England injury crisis leads Gareth Southgate to question 23-player Euro squad limit

England manager Gareth Southgate and his assistant Steve Holland talk to the England players in training ahead of their friendly with Belgium this week

Gareth Southgate is considering backing a call from other coaches to take an expanded 26-strong squad to Euro 2024 because of England’s injury crisis.

Uefa are holding a coaches’ meeting the week after next to discuss how the tournament works. A final decision will be taken on whether to reduce the number of players that can be selected from 26 to 23.

Until now Southgate has been in favour of the previously expected reduction – the increase for the last Euros and the World Cup in Qatar was due to Covid and the demanding schedule – but may now change his mind.

Other coaches are likely to raise the issue of maintaining a bigger squad and Southgate said although Uefa had appeared intent on 23-man squads, it faces a challenge.

“There is one more Uefa meeting where there’s been a little bit of talk amongst some of the coaches about possibly increasing that,” the England manager said. Asked specifically if he favoured it, he added: “Well, given where we are now!”

Southgate continued: “But we’ve got to make the best decisions with what we know and some of those currently are going to be medical decisions. And we’ve been able to get those right in the previous tournaments. We’ve been able to give people time, but with 23 that’s definitely more difficult.”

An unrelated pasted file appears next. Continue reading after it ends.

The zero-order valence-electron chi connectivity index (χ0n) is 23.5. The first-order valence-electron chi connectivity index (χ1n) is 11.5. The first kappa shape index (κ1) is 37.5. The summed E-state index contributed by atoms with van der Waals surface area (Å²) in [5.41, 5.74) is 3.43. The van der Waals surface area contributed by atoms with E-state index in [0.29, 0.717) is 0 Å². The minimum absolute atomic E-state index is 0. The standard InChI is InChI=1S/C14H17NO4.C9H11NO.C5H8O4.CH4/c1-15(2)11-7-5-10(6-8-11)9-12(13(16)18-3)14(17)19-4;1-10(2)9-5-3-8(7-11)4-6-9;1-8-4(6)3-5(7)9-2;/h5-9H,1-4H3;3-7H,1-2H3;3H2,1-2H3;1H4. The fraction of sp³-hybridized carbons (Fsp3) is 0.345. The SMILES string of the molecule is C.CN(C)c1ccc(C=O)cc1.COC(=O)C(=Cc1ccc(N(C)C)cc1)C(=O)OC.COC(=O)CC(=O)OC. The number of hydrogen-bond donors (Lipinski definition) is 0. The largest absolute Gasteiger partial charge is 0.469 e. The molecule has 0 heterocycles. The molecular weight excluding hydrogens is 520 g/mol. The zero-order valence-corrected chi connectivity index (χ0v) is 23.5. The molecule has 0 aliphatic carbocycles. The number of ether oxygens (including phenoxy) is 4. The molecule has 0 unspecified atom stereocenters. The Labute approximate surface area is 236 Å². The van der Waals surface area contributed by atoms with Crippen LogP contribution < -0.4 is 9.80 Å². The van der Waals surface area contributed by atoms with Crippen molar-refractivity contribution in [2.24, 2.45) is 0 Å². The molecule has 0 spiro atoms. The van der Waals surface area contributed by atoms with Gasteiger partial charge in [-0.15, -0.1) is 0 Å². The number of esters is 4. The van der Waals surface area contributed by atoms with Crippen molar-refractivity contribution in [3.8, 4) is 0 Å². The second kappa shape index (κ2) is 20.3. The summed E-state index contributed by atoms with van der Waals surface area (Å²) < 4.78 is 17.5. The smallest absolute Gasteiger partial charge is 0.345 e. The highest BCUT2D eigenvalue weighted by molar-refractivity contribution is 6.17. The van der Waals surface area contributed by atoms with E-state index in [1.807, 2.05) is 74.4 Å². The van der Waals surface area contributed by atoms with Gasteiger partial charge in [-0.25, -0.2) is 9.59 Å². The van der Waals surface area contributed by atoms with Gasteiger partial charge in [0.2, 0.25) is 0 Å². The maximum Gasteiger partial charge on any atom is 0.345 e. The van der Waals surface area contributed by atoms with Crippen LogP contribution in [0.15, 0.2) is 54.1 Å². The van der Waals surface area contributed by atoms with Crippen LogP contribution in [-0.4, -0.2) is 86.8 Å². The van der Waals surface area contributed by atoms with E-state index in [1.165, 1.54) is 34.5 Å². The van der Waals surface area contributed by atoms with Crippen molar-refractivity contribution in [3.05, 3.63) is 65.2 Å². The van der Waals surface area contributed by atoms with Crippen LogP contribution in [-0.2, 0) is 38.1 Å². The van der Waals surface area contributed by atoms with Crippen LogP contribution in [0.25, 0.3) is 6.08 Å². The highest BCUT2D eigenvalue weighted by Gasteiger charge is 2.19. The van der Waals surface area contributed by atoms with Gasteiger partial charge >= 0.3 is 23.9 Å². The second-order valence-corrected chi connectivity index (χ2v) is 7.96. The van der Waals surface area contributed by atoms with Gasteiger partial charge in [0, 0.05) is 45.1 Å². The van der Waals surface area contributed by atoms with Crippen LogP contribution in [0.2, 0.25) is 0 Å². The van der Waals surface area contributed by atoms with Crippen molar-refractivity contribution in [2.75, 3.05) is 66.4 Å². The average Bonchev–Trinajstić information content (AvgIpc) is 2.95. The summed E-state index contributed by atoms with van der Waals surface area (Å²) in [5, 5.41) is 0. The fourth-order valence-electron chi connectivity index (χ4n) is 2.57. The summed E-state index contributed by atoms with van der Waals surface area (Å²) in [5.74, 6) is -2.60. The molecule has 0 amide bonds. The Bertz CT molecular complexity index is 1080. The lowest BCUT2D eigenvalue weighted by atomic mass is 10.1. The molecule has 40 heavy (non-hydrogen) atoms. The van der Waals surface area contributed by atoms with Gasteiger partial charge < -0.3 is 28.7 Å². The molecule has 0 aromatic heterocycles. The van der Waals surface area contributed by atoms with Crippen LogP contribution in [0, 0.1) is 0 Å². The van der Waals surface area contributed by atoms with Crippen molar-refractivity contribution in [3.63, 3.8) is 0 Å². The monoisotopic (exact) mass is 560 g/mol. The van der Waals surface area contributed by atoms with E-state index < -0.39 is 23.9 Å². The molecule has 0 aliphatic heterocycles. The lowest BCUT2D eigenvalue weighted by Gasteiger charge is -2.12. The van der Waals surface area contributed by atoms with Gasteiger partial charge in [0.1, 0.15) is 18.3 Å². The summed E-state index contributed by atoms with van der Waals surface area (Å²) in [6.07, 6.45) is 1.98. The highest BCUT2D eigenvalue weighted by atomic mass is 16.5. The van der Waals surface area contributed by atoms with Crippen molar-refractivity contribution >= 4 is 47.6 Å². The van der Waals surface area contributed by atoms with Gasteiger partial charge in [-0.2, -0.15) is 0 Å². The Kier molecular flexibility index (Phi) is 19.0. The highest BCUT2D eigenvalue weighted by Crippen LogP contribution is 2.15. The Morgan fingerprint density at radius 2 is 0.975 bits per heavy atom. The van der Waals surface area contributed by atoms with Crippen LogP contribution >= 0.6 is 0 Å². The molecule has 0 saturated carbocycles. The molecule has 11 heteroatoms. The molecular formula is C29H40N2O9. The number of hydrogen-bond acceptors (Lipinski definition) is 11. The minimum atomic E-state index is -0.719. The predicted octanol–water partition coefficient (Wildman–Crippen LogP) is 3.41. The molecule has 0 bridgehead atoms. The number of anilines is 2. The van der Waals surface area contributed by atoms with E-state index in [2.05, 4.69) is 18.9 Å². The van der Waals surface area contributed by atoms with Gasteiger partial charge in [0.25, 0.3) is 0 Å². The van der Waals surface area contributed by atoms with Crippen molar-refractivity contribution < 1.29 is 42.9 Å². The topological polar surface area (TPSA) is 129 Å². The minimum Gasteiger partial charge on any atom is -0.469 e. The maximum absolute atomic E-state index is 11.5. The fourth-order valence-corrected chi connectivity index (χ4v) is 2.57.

England have come out of the international break, and the friendly internationals against Brazil and Belgium, with no fewer than 15 players unavailable and with Southgate declaring it was the worst injury situation he has faced during his eight years in charge.

Most of those injuries will, clearly, not affect selection for the final squad but others may occur given how many matches there are still to play. There are long-term concerns – primarily to Luke Shaw and Marc Guehi – which puts their places under threat if Southgate can only select 23 players.

As with the last two tournaments, a squad of 26 allows more flexibility and some injury risks can be taken – such as with Harry Maguire before the last Euros, who was ruled out of the opening group games. The manager may also have to plan for more players, such as Ezri Konsa, who can play in multiple positions.

Southgate intends to choose a ‘training squad’ on May 21 but is unsure how many players he will pick for that. “That’s really going to depend on where some of the injuries are at and also how many players are in the European finals,” he said. “My preference is always that players have some clarity on what the role is when they come in.”

Instinctively he would not select an enlarged squad with stand-by players – not something he has done in the past because he knows it can be demoralising – but may now need to do so.

“It’s not always possible,” Southgate said. “So, I’m conscious of that. I’ll probably try to at least manage expectations in that period. But it’s going to be really hard to be really definitive on a 23.”